Tip: the challenge here is to provide equivalent experiences related to visual and auditory contexts.

    Keywords: estrutura, arquitetura de informação, semantics, content, SEO

  • 1.3.2 Meaningful Sequence [A]

    Perceivable

    Adaptable

    Whatever the method of interaction, the presentation of information on the screen should always have a logical sequence.

    Tip: responsive content should not impact the understanding of the information regardless of the size of the screen.

    Note: see together with criteria 2.4.3 (A).

    Keywords: responsive

  • 1.3.3 Sensory Characteristics [A]

    Perceivable

    Adaptable

    Any type of instruction or direction should not depend on a specific format, spatial location, sound, or any other sensory characteristic.

    e.g., avoid expressions like "click the button below" or "click the green button" "or" "when you hear a beep, select an option".

    Keywords: sound, color, form, function, position

  • WCAG 2.1

    1.3.4 Orientation [AA]

    Perceivable

    Adaptable

    No functionality should depend on specific screen orientation (e.g., turning the phone horizontally) unless the function needs to be performed.

    Keywords: orientation, responsive

  • WCAG 2.1

    1.3.5 Identify Input
    Purpose [AA]

    Perceivable

    Adaptable

    People should be clear about what to fill in form fields.

    Tip: In a field that asks you to fill in the email, it must be clear which email should be filled in (personal? Commercial? Etc).

    Note: see together with criterion 2.4.6 (AA) and 3.3.2 (A).

    Keywords: clarity, transparency, ccpa, ny shield

  • WCAG 2.1

    1.3.6 Identify
    Purpose [AAA]

    Perceivable

    Adaptable

    Using easily identifiable symbols and elements in an interface is a start, but it does not guarantee that everyone will understand the information. Enabling customizations (e.g., a person closing an ad or reducing the amount of information on the screen) increases the cognitive ability for some people (see full criteria).

    Keywords: affordance, customization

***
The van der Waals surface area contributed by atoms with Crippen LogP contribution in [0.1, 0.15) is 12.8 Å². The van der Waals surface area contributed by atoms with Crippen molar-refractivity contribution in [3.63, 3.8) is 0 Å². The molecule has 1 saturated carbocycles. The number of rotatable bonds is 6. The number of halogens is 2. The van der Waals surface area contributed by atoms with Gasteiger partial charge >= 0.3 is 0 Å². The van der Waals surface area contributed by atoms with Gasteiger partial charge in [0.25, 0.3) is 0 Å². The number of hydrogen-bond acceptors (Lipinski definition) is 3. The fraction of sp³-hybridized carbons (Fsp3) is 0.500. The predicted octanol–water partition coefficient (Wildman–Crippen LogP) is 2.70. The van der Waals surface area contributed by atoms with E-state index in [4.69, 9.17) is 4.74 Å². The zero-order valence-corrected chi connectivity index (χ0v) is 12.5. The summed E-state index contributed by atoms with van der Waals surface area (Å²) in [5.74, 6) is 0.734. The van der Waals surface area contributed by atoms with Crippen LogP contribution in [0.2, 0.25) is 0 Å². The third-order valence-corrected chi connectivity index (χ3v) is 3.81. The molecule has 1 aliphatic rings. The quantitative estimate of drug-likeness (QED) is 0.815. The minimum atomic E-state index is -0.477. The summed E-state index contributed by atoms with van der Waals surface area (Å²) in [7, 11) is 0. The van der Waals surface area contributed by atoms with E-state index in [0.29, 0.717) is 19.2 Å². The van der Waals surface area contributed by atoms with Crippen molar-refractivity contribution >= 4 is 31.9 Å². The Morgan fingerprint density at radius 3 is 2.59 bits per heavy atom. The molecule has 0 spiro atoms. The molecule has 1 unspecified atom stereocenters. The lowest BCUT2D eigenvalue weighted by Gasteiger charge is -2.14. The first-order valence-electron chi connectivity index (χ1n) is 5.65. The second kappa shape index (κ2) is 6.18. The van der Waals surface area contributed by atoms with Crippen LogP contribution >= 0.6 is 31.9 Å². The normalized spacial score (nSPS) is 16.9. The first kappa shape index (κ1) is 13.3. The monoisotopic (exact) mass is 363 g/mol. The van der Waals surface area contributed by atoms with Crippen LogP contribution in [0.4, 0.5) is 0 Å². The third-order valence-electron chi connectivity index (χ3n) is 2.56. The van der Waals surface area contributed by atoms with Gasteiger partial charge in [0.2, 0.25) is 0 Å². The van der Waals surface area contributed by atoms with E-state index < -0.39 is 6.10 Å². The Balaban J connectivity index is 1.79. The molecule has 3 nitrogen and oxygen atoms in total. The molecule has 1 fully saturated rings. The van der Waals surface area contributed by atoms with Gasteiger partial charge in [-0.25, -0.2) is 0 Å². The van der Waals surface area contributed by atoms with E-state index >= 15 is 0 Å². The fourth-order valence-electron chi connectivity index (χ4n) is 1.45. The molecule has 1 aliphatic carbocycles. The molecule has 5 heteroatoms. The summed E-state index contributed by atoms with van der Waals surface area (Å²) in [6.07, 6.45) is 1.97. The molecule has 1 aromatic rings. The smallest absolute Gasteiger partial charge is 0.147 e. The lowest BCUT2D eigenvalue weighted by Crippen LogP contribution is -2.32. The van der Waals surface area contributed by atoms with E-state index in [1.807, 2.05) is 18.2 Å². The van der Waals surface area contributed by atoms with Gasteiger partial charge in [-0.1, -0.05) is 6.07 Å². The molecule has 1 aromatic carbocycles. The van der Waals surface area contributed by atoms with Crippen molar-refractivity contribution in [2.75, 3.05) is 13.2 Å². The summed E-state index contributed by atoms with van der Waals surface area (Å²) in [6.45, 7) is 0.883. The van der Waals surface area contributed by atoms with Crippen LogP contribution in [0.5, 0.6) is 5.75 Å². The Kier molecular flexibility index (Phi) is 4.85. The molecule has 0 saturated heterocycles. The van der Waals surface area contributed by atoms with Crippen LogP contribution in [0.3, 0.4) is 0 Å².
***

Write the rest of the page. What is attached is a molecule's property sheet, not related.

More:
• 1.4.1 Use of Color [A]

    Perceivable

    Distinguishable

    Colors should not be used as the only way to convey content or distinguish visual elements.

    Tip: an error message on a form should have an alert icon, a clear message telling you how to correct the error, and also a color highlighting the information (and not just the color change).

    Keywords: cor, clarity

  • 1.4.2 Audio Control [A]

    Perceivable

    Distinguishable

    A simple way to pause, mute, or adjust the volume for any audio that plays automatically for more than 3 seconds on the interface must be provided.

    Keywords: time, control

  • 1.4.3 Contrast (Minimum level) [AA]

    Perceivable

    Distinguishable

    Texts must have a contrast ratio between foreground and background of at least 4.5:1 (see full criterion).

    Note: if the text font size is at least "18pt" or "14pt bold", the contrast ratio can be 3:1.

    Keywords: contrast, color

  • 1.4.4 Resize text [AA]

    Perceivable

    Distinguishable

    When zooming up to 200% on the screen, the responsiveness of the texts presented must occur so that their reading and legibility remain adequate without any break in the presentation of the information.

    Note: see together with criterion 1.4.10 (AA).

    Keywords: responsive

  • 1.4.5 Images of Text [AA]

    Perceivable

    Distinguishable

    Any excerpt on the screen that can be displayed in stylized text format (e.g., a quote from a sentence by a specific author or a session title), should not be presented in image format unless it can be customized by the person.

    Note: see together with criterion 1.4.9 (AAA).

    Keywords: customization, semantics, text

  • 1.4.6 Contrast (Enhanced) [AAA]

    Perceivable

    Distinguishable

    Texts must have a contrast ratio between foreground and background of at least 7:1 (see full criteria).